This archived news story is available only for your personal, non-commercial use. Information in the story may be outdated or superseded by additional information. Reading or replaying the story in its archived form does not constitute a republication of the story.
LA VERKIN, Washington County — A man was arrested after police say he stole a Washington County sheriff's patrol car and led officers on a chase before being stopped in Zion National Park.
Just after 11 a.m. Friday, a sheriff's deputy was sent to La Verkin on a report of a stolen vehicle that was being tracked by OnStar. The officer arrived at a group of homes off state Route 9 and spotted another vehicle pulling out of a driveway, said Washington County Sheriff's Chief Deputy Shauna Jones.
"As he was talking to the driver, the passenger in that vehicle ran around while (the officer) was distracted and jumped in his patrol car and stole it," Jones said.
The stolen police Charger was spotted a short time later by a Hurricane police officer who initiated a pursuit, Jones said. La Verkin and Springdale police assisted in the chase as the stolen police car drove toward the Springdale entrance of Zion National Park.
The fleeing suspect entered the park going through the exit gate, avoiding the line of vehicles trying to get in, Jones said. Officers temporarily lost sight of the vehicle before it was reported driving through the Zion tunnel, she said.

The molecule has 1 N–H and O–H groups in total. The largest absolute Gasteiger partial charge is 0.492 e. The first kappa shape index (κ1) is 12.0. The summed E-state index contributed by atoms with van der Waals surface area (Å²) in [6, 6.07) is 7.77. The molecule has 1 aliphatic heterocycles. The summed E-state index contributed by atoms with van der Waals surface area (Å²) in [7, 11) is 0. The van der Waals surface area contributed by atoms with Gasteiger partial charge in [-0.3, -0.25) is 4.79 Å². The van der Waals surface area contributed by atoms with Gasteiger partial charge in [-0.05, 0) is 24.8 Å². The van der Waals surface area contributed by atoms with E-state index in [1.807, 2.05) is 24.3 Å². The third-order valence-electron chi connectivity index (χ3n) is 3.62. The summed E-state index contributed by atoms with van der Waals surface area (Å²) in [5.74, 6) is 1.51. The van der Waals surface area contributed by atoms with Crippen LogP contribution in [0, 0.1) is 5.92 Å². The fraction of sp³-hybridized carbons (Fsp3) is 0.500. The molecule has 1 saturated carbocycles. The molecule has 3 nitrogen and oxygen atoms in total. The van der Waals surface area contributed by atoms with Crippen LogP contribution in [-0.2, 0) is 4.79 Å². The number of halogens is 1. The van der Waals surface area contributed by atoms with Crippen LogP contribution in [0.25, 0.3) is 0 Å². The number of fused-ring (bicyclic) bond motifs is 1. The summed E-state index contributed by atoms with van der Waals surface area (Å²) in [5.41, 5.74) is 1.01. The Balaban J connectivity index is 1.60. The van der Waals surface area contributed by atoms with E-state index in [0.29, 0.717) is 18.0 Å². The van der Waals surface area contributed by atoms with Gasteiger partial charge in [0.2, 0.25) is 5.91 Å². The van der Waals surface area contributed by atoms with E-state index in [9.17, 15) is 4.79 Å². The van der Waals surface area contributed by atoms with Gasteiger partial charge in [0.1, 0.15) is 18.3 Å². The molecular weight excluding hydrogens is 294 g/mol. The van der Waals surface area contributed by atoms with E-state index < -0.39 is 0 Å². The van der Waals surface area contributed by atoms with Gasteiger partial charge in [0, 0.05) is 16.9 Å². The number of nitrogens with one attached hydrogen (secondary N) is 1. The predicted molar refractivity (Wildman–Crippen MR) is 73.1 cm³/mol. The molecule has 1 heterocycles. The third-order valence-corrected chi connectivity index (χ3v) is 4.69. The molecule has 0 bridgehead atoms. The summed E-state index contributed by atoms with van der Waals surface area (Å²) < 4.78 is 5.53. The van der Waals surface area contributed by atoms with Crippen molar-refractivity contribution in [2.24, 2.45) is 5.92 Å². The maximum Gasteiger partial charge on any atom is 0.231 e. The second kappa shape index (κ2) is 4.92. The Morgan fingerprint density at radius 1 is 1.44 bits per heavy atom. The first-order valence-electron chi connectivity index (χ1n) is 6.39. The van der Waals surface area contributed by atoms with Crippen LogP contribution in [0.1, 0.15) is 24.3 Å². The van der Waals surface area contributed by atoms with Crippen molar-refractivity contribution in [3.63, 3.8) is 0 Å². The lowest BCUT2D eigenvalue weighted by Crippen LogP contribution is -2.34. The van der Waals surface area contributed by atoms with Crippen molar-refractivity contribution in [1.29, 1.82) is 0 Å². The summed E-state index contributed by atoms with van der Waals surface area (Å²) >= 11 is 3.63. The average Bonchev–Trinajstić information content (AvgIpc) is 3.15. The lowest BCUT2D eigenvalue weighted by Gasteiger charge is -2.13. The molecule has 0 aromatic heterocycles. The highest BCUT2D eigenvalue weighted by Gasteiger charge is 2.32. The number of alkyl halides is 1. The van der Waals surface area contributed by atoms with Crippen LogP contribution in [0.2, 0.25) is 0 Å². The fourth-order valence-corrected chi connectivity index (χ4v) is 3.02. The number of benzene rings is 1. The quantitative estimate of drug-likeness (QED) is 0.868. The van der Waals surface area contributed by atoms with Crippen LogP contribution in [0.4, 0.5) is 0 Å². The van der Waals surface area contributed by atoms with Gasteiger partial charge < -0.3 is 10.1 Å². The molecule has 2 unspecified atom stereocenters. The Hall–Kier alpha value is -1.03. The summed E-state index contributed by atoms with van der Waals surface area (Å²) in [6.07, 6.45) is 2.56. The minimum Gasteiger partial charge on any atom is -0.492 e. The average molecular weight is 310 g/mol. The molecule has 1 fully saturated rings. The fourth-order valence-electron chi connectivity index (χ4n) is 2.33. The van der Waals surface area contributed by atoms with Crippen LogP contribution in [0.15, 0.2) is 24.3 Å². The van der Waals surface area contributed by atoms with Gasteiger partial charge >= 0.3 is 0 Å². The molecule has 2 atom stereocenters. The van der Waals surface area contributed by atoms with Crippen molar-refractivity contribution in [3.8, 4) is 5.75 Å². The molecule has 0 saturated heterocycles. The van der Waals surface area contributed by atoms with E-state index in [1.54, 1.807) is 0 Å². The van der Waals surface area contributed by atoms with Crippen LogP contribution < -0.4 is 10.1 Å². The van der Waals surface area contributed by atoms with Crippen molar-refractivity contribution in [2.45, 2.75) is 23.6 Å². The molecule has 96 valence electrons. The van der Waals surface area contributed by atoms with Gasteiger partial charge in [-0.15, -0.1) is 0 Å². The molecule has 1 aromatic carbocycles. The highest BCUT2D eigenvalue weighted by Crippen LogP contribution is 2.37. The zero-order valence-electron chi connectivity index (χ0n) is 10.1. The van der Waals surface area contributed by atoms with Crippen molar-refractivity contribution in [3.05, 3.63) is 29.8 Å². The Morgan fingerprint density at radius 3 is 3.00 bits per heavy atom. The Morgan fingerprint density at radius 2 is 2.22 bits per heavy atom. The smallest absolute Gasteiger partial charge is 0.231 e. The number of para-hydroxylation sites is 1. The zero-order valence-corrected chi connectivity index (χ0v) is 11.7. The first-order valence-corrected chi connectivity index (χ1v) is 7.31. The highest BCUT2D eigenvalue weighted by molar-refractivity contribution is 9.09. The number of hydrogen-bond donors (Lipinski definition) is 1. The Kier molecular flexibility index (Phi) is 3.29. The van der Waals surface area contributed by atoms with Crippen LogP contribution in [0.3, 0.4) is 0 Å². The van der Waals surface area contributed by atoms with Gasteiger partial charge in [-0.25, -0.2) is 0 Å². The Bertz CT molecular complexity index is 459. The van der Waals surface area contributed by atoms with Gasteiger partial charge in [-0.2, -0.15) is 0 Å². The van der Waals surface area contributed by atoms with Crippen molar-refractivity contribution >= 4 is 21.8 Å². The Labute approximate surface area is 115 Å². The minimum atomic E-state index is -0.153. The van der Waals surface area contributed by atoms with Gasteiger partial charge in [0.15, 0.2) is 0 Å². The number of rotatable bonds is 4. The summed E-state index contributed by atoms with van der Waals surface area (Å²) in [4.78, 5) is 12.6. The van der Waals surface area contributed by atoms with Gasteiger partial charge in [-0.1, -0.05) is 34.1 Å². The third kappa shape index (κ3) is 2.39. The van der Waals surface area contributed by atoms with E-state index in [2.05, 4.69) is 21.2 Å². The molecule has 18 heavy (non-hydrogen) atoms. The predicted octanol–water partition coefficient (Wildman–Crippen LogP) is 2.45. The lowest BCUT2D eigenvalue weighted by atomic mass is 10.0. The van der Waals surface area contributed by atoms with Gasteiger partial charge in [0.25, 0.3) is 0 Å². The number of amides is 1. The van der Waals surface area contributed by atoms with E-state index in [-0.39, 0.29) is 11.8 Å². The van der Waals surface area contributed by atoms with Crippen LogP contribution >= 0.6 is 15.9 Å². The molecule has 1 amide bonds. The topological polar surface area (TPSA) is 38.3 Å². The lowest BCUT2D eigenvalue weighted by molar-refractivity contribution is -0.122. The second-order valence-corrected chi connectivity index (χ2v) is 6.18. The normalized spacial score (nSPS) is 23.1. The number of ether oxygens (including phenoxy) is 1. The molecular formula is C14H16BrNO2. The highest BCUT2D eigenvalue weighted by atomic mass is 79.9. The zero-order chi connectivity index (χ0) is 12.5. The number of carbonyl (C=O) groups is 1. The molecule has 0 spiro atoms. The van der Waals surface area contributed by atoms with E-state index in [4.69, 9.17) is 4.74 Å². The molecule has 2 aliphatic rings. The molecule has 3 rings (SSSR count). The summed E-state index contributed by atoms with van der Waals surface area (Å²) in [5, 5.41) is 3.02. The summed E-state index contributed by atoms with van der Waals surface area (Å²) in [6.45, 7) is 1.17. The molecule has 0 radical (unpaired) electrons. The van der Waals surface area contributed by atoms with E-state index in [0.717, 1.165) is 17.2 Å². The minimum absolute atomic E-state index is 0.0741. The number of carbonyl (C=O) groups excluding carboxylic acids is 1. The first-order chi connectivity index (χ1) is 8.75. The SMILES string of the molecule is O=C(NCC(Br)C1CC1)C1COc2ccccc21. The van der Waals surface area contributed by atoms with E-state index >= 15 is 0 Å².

Kane County sheriff's deputies along with Zion National Park rangers set up tire spikes near the park's east entrance and were able to successfully stop the fleeing patrol car, Jones said.
Clayton Glenn Campbell, 30, of Cedar City, was arrested for investigation of a number of charges including fleeing, possession of two stolen vehicles, DUI and reckless driving. Jones said detectives have also linked Campbell to the stolen vehicle that deputies were originally called to.
Jones said her department does not have a policy that requires deputies to take their keys out of the ignition when they step out of their vehicles, as they typically don't expect people to try and steal a patrol car when the deputy is standing close by.